If there was such a thing as a “blockbuster” for The Studios season, Freud’s Last Session qualifies. The demand, apparently, is such that it’s running a total of nine shows in a span of five days—including additional 10pm ones.
It’s just like Mosaic Fest’s Music Club!
The interest is both justifiable and deserved. It coincidentally comes at the heels of the Sigmund Freud/Carl Jung flick A Dangerous Method but more than that, it’s a well-produced and engaging play. I mean, how can you go wrong with a clash of ideas between the father of psychoanalysis and the writer who transformed God into an awesome lion named Aslan?
Written by Mark St Germain, the 2010 Off-Broadway piece presents the speculative encounter between Freud and CS Lewis during the former’s dying days. With the start of World War II as backdrop, Freud invites the comparatively young Lewis over to his home and, as expected, a debate over the existence of God begins.
It marks the return to proper staging by Blank Space Theatre Company after 2008′s Das Experiment and director Samantha Scott-Blackhall does well bringing the piece to life. Within the warm, cosy set by Wong Chee Wai (that tapers off to the side and reinforces this bubble of an encounter) you had two topnotch actors in Matt Grey (Freud) and Daniel York (Lewis) really having a go at each other’s characters like your typical atheist and Christian blind dates.
To Darren Ng’s soundtrack of UK circa 1939 (air raid sirens and radio announcements, including the famous King’s Speech), the barbs and quips fly back forth as Freud and Lewis unload their respective baggage in crisp dialogue. There’s a genuine ebb and flow of emotions, each one gets his turn to blast the other and both get their funny one-liners. The only thing missing in this dramatised debate were scorecards. Heh.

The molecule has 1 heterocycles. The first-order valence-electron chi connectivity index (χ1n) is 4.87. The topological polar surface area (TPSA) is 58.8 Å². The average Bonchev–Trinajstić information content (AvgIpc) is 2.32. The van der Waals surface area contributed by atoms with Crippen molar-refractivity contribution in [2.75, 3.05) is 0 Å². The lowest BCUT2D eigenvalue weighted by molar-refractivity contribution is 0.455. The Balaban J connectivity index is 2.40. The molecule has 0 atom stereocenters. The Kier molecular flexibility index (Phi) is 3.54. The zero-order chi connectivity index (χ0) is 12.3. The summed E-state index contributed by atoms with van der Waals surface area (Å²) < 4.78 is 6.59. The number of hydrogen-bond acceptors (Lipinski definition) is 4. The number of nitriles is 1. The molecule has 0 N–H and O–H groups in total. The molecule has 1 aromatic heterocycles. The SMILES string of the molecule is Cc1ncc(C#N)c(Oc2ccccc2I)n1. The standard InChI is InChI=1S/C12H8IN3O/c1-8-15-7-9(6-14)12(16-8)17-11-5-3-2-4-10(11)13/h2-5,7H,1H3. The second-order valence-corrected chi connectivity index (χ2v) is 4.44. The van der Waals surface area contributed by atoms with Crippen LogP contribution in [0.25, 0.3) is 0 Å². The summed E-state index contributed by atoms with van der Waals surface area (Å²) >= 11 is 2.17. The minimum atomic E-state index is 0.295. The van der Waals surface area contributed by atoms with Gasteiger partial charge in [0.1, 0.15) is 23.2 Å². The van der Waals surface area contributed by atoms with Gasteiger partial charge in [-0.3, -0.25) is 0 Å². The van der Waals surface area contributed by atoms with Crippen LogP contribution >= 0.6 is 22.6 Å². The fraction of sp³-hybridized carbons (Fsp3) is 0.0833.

Like I said, I enjoyed the thoroughly engaging production (and of course, it’s an extra treat hearing Tolkien being namedropped as one of Lewis’ buddies in his Oxford professor gang The Inklings).
But now that I’ve gotten my thoughts out on the production aspect, allow me to talk more about the piece itself.
Because, to be honest, my feeling towards the play is actually one of irritation.
Erm, if you’re planning to catch this, let me just take out my “Spoiler Alert” tag. Oh, and my “If Easily Offended, Look At Cat Videos, Instead” tag, too.
There you go.
As something to take home, Freud’s Last Session was disappointingly safe and unsatisfying. Why? It ends with the usual agree-to-disagree stance.
In the context of multi-religious Singapore I’m inclined to concur with the piece leaving things at that.
But in the context of the play’s universe, its characters and what they stand for (nuanced though it may be, it’s positioned as a binary clash of Almighty proportions), I’m wondering how a play with such an awesome premise like Freud’s not be obligated to take sides?
Think about it. One believes in God, the other doesn’t. That’s like, you know, oil and water. Putting two extremely opinionated people in a room to duke it out and the result is status quo? Sounds pretty much like pure intellectual blabber.
And then it hits me. It never needed to push things further because it already has a position.
Freud’s Last Session is not just about Freud meeting Lewis. It’s also about a dying atheist meeting a hale-and-hearty Christian—who was also previously an atheist until becoming a convert.
Furthermore, they’re not just living in the bubble of Freud’s house picking each other’s brains. There’s a greater backdrop than simply a debate on the existence of God—there’s a war going on. And both of them have, in their separate ways, experienced its horrors.
Death and despair completely surround both. But while God-fearing Lewis has something to fall back on, the unbelieving Freud has none. His “last session” was ultimately held in an uneven playing field.
(Freud’s Last Session runs until Sunday. Details here.)